We hold that § 24-17.2 is repugnant to the Twenty-fourth Amendment and affirm the decision of the District Court on that basis. We therefore find it unnecessary to determine whether that section violates Art. I, § 2, and the Seventeenth Amendment.
At the outset, we are faced with the State's contention that the District Court should have stayed the proceedings until the courts of Virginia had been afforded a reasonable opportunity to pass on underlying issues of state law and to construe the statutes involved. We hold that the District Court did not abuse its discretion in refusing to postpone the exercise of its jurisdiction.
In applying the doctrine of abstention, a federal district court is vested with discretion to decline to exercise or to postpone the exercise of its jurisdiction in deference to state court resolution of underlying issues of state law. Railroad Comm'n v. Pullman Co., 312 U.S. 496. Where resolution of the federal constitutional question is dependent upon, or may be materially altered by, the determination of an uncertain issue of state law, abstention may be proper in order to avoid unnecessary friction in federal-state relations, interference with important state functions, tentative decisions on questions of state law, and premature constitutional adjudication. E. g., Railroad Comm'n v. Pullman Co., supra. The doctrine, however, contemplates that deference to state court adjudication only be made where the issue of state law is uncertain. Davis v. Mann, 377 U.S. 678, 690; McNeese v. Board of Education, 373 U.S. 668, 673-674; Chicago v. Atchison, T. S. F. R. Co., 357 U.S. 77, 84. If the state statute in question, although never interpreted by a state tribunal, is not fairly subject to an interpretation which will render unnecessary or substantially modify the federal constitutional question, it is the duty of the federal court to exercise its properly invoked jurisdiction. Baggett v. Bullitt, 377 U.S. 360, 375-379. Thus, "recognition of the role of state courts as the final expositors of state law implies no disregard for the primacy of the federal judiciary in deciding questions of federal law." England v. Louisiana State Board of Medical Examiners, 375 U.S. 411, 415-416.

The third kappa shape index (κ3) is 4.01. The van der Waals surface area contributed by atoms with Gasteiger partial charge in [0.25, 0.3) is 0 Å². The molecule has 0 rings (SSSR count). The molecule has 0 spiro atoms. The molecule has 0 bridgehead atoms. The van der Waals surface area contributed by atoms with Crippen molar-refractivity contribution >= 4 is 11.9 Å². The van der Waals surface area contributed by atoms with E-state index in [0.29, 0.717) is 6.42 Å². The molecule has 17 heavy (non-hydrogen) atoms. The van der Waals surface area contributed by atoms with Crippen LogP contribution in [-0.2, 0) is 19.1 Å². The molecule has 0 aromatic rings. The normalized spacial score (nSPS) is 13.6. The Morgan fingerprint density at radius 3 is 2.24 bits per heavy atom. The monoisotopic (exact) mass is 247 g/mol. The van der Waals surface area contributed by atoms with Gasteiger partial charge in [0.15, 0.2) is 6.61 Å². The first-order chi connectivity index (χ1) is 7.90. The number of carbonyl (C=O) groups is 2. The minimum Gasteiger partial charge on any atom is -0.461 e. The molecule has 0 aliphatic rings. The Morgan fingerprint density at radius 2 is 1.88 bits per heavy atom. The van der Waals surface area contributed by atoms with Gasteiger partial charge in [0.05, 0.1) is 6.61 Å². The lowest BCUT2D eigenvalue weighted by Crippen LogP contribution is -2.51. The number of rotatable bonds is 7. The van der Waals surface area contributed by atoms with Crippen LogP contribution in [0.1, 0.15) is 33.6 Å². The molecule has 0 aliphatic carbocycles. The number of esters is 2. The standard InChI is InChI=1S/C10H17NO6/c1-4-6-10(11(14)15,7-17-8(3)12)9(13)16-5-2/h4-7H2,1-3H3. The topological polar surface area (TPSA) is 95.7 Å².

To the same effect, see England v. Louisiana State Board of Medical Examiners, 375 U.S. 411, 415-416; United Gas Pipe Line Co. v. Ideal Cement Co., 369 U.S. 134, 135-136; Spector Motor Service, Inc. v. McLaughlin, 323 U.S. 101, 105.
The state statutes involved here are clear and unambiguous in all material respects. While the State suggests that the Virginia tribunals are "unquestionably far better equipped than the lower [federal] court to unravel the skeins of local law and administrative practices in which the Appellees' claims are entangled," the State does not point to any provision in the legislation which leaves "reasonable room for a construction by the Virginia courts which might avoid in whole or in part the necessity for federal constitutional adjudication, or at least materially change the nature of the problem." Harrison v. NAACP, 360 U.S. 167, 177.
The only ambiguity discussed in the briefs of the parties or developed during argument concerned the question whether § 24-17.2 required the voter to secure a prepared certificate of residence from local election officials or whether he could personally prepare one "in form substantially" as set forth in the statute. We do not regard this as a material ambiguity having any effect on the constitutional question and accept, for the purposes of this decision, the State's assertion that the voter may secure such a form from local election officials or prepare one according to the statutory description. Infra, p. 541.